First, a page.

Released in 1940, Pinocchio (Walt Disney's second animated feature film) includes some sequences that could easily terrify small children (little boys...
The Joel and Ethan Coen's movie spoof on Hollywood types, "Hail, Caesar!," is ripe with dozens of wink-wink-nudge-nudge Easter Eggs and references to real-world Hollywood scandals and events from the Golden Age of the Silver Screen. If you know what to look for, you'll find enough Tinseltown references and mashups to fill the Hollywood Bowl. So let's get digging, shall we?
The Coen brothers are always interesting, their cinematic choices bold and featuring hidden messages. Hail, Caesar! is no different; there are so many sub-themes and inside jokes in the film, it would take at least three viewings to get about half of them.
Light hearted, wink and nod, middling Coen Brothers Hollywood hijinks are still worth the watch! Clearly this is no country for serious men. . . farg...
The Coens' latest film Hail, Caesar! has the brothers returning to some of their favorite territory: kidnappings, old Hollywood, and the screwball comedy. And, as usual, it's a Coen brothers film through and through.
A kinder, gentler and mostly out of sight Ricky Gervais held forth at this year's Golden Globe Awards on NBC with a bunch of surprise winners along with the expectations of lots of pundits. It moved relatively swiftly, especially towards the end when it ran overtime, but as entertainment it was mostly so-so.
For me, The Hateful Eight was a mixed bag. The performances are first-rate, though the music was overly heavy at times and it occasionally worked against what was happening by overpowering it to make it appear that more was happening than actually was.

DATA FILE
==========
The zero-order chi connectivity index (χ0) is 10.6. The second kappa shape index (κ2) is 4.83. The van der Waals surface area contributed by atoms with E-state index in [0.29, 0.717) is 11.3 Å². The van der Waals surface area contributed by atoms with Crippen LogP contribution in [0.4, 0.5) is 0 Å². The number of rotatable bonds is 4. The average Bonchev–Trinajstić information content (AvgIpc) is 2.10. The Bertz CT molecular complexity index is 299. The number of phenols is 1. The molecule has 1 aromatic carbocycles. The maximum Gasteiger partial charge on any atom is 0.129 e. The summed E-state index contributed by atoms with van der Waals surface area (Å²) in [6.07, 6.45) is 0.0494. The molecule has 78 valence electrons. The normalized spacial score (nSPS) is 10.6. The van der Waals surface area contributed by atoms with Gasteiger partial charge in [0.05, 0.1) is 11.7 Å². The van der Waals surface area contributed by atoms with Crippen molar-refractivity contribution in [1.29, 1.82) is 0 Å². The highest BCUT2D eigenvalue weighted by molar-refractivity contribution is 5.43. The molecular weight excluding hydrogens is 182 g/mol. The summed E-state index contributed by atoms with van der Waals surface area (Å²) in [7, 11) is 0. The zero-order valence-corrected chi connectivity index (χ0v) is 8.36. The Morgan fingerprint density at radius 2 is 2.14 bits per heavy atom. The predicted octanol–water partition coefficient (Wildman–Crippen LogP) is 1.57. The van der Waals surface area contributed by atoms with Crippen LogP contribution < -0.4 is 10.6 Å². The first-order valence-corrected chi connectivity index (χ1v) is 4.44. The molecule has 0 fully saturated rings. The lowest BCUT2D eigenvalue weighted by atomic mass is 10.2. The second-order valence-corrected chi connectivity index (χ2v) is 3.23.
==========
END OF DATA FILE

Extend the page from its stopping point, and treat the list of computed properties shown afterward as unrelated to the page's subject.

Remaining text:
The eight gunslingers in Quentin Tarantino's The Hateful Eight really are hateful, so why do we like watching them so much, and so long -- 3-and-a-half hours -- give or take, including an overture and intermission.
The vision came from the tribal healers themselves, as RUNA CEO Tyler Gage explained, "They came to us and said 'We're disappearing, and our knowledge...
America has 8 million animals in their shelters, and only half of those make it out alive. Troubling statistics like these, which only seem to multiply each year, were enough to keep Emmy nominated producer, and avid dog-loving activist, Michael Levitt awake at night.
This film is evidence that the days of Hollywood catering to a image of sad-eyed little girls who can only enjoy fairy tales and puppies are over, and women are finally going to be getting a little bit more of what we want.
Magic Mike XXL works because the comedy is placed in the right moments and when it is time to "Take It Off!", the comedy is dropped and sheer passion oozes from the screen. Seconds? Count me in!
Alas! how dreary would be the world if America were not exceptional. It would be as dreary as if there were no Washingtons. There would be no torch of liberty, no shining city on a hill, no Channing Tatum.
When almost everyone who decides which movies get made are men, and men are the ones writing and directing all of the stories, even stories supposedly about women, we women lose sight of what it looks, feels and sounds like to have our stories told from our perspective.
Of course, since this is a Wachowski offering, the visuals are frequently stunning in an overwhelming manner, and scene after scene is quite entertaining. There is a problem, though, with the casting.
Unfortunately for the filmmakers, the audience, and (given the $175 mil price tag) the studio, Jupiter Ascending isn't exactly the second coming they were hoping for. Instead, it's a melange of misplaced ambition that's asphyxiated by tangled plot threads that are at once overcooked and undernourished.